Adoption is a loving choice. Whether you adopt a baby from a mother unable to take care of her infant or adopt an older child from the foster care system, you’re doing a wonderful thing by providing love, stability, food, and shelter to a child. One thing to consider is how adoption can impact your estate planning, wills, and trusts. Davidson Law Group explains.
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Designate Who Receives Assets
In any aspect of will and trust planning, you can designate precisely who receives your assets upon your death. You can also direct who takes care of your children if they aren’t adults yet. So long as you fill out and sign the proper forms in accordance with Texas law, you can have peace of mind knowing that you did all you could to make sure your adopted children are cared for.
Try to Avoid Conflicts
You may not anticipate conflicts in your family due to inheritance, but it is still recommended to prepare accordingly. Even if you fill out a will that appears ironclad, biological family members may feel compelled to challenge your will or trust. There are two easy ways to avoid conflicts when it comes to estate planning. First, talk to your family and discuss why you filled out your will the way you did. Second, treat all of your inheritors equally in terms of financial assets. That way, no one feels left out or shortchanged.
In Texas, the biological parents of an adoptee cannot show up later and try to take assets from their biological child. Biological parents gave up their rights, and records were sealed, shortly after the adoption was legal. However, a child can inherit assets from a biological parent if the parent doesn’t name a specific inheritor. You don’t have to worry about a biological parent suddenly showing up in your child’s life, but you might have to deal with an inheritance at some point.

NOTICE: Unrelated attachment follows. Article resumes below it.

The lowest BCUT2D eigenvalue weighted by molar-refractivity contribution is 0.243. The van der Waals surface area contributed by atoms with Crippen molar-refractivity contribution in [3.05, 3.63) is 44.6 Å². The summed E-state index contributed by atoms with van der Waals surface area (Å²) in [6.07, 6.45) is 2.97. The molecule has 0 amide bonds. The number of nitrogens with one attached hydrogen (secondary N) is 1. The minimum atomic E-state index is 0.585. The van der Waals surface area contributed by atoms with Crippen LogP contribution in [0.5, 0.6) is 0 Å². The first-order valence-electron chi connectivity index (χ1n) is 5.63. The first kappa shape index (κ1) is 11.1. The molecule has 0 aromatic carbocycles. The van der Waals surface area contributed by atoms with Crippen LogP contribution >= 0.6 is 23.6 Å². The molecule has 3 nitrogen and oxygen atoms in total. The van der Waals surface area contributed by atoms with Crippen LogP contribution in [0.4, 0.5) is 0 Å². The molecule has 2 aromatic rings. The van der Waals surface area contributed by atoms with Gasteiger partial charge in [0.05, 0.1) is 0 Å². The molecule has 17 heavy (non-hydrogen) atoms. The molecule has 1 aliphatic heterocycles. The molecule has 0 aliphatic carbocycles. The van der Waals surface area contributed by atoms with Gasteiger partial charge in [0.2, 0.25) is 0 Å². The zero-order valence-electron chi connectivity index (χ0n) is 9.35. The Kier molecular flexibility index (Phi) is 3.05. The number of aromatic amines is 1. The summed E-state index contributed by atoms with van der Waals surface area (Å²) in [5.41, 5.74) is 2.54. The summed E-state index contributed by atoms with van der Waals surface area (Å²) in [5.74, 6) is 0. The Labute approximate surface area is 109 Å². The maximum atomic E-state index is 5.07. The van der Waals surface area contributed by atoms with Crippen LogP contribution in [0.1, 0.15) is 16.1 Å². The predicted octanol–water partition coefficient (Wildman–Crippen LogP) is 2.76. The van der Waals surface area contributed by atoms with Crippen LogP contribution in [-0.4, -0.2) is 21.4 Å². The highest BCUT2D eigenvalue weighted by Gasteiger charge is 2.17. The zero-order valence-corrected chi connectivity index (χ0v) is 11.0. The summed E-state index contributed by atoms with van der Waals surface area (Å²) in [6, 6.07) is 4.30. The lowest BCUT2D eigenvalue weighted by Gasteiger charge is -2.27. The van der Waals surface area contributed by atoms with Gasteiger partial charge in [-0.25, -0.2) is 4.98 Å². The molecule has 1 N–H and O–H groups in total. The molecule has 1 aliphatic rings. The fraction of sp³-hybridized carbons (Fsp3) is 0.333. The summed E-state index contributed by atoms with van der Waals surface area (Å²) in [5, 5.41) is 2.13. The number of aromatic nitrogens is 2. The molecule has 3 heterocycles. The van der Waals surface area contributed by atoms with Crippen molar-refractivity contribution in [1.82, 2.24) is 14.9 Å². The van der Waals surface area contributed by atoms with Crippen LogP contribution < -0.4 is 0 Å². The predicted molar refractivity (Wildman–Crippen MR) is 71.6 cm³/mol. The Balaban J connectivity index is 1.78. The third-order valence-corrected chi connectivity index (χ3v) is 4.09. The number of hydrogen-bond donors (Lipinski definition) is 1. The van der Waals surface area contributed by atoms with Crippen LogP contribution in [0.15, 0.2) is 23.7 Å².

One common situation occurs when a child has no relationship with either biological parent for many years. Another family may formally adopt someone, even as an adult, to make a familial relationship official. Someone adopting an adult supersedes the rights of a biological family in estate planning. This may occur with a step-parent or two parents who have no biological relationship with the adult adoptee.
When an adopted child marries, that throws another factor into estate planning. Your child may inherit assets from a spouse in the event of the spouse’s death if there are no children involved. Again, the best way to determine who gets what is to have it outlined in writing.
Davidson Law Group: Here for You
The attorneys at Davidson Law Group are knowledgeable about all of the complexities of wills, trusts, and estate planning. We’ll help determine the best course of action based on your individual situation, including whether you adopted a child or if you’re an adoptee yourself. Contact our law firm today in Fort Worth, Allen, or Tyler.